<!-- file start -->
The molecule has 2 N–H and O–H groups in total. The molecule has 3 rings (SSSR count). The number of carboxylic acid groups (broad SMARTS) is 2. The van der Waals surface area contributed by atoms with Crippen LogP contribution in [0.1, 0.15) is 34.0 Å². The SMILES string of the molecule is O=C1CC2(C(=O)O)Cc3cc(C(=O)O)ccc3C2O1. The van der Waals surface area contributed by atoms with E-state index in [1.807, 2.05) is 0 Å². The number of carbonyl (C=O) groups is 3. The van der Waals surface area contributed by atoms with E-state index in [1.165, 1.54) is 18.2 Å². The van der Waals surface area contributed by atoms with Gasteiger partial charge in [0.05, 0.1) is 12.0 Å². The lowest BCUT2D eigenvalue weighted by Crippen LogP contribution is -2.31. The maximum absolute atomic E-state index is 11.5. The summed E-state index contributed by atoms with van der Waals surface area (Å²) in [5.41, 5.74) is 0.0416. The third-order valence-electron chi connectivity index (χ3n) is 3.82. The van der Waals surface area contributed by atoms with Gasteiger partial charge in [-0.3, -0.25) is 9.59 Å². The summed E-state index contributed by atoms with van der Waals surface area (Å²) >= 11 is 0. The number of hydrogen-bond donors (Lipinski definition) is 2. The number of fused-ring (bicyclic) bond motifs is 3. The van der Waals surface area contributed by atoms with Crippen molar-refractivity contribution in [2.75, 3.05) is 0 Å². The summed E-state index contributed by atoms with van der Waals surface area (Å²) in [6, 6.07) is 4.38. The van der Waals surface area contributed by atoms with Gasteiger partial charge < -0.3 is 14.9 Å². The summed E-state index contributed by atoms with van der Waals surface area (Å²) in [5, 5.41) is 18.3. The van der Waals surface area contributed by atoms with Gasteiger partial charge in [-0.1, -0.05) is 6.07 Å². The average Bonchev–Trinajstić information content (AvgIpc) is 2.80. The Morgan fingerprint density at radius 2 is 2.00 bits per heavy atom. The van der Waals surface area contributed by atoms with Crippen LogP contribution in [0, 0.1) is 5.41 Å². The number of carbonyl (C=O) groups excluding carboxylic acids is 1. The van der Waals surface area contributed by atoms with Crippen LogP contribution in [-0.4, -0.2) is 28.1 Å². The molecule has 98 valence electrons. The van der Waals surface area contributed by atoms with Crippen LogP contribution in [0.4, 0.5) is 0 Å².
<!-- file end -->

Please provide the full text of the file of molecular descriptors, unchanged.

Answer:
The molecule has 2 N–H and O–H groups in total. The molecule has 3 rings (SSSR count). The number of carboxylic acid groups (broad SMARTS) is 2. The van der Waals surface area contributed by atoms with Crippen LogP contribution in [0.1, 0.15) is 34.0 Å². The SMILES string of the molecule is O=C1CC2(C(=O)O)Cc3cc(C(=O)O)ccc3C2O1. The van der Waals surface area contributed by atoms with E-state index in [1.807, 2.05) is 0 Å². The number of carbonyl (C=O) groups is 3. The van der Waals surface area contributed by atoms with E-state index in [1.165, 1.54) is 18.2 Å². The van der Waals surface area contributed by atoms with Gasteiger partial charge in [0.05, 0.1) is 12.0 Å². The lowest BCUT2D eigenvalue weighted by Crippen LogP contribution is -2.31. The maximum absolute atomic E-state index is 11.5. The summed E-state index contributed by atoms with van der Waals surface area (Å²) in [5.41, 5.74) is 0.0416. The third-order valence-electron chi connectivity index (χ3n) is 3.82. The van der Waals surface area contributed by atoms with Gasteiger partial charge in [-0.3, -0.25) is 9.59 Å². The summed E-state index contributed by atoms with van der Waals surface area (Å²) >= 11 is 0. The number of hydrogen-bond donors (Lipinski definition) is 2. The number of fused-ring (bicyclic) bond motifs is 3. The van der Waals surface area contributed by atoms with Crippen molar-refractivity contribution in [2.75, 3.05) is 0 Å². The summed E-state index contributed by atoms with van der Waals surface area (Å²) in [6, 6.07) is 4.38. The van der Waals surface area contributed by atoms with Gasteiger partial charge < -0.3 is 14.9 Å². The summed E-state index contributed by atoms with van der Waals surface area (Å²) in [5, 5.41) is 18.3. The van der Waals surface area contributed by atoms with Gasteiger partial charge in [-0.1, -0.05) is 6.07 Å². The average Bonchev–Trinajstić information content (AvgIpc) is 2.80. The Morgan fingerprint density at radius 2 is 2.00 bits per heavy atom. The van der Waals surface area contributed by atoms with Crippen LogP contribution in [0, 0.1) is 5.41 Å². The number of carbonyl (C=O) groups excluding carboxylic acids is 1. The van der Waals surface area contributed by atoms with Crippen LogP contribution in [-0.4, -0.2) is 28.1 Å². The molecule has 98 valence electrons. The van der Waals surface area contributed by atoms with Crippen LogP contribution in [0.4, 0.5) is 0 Å².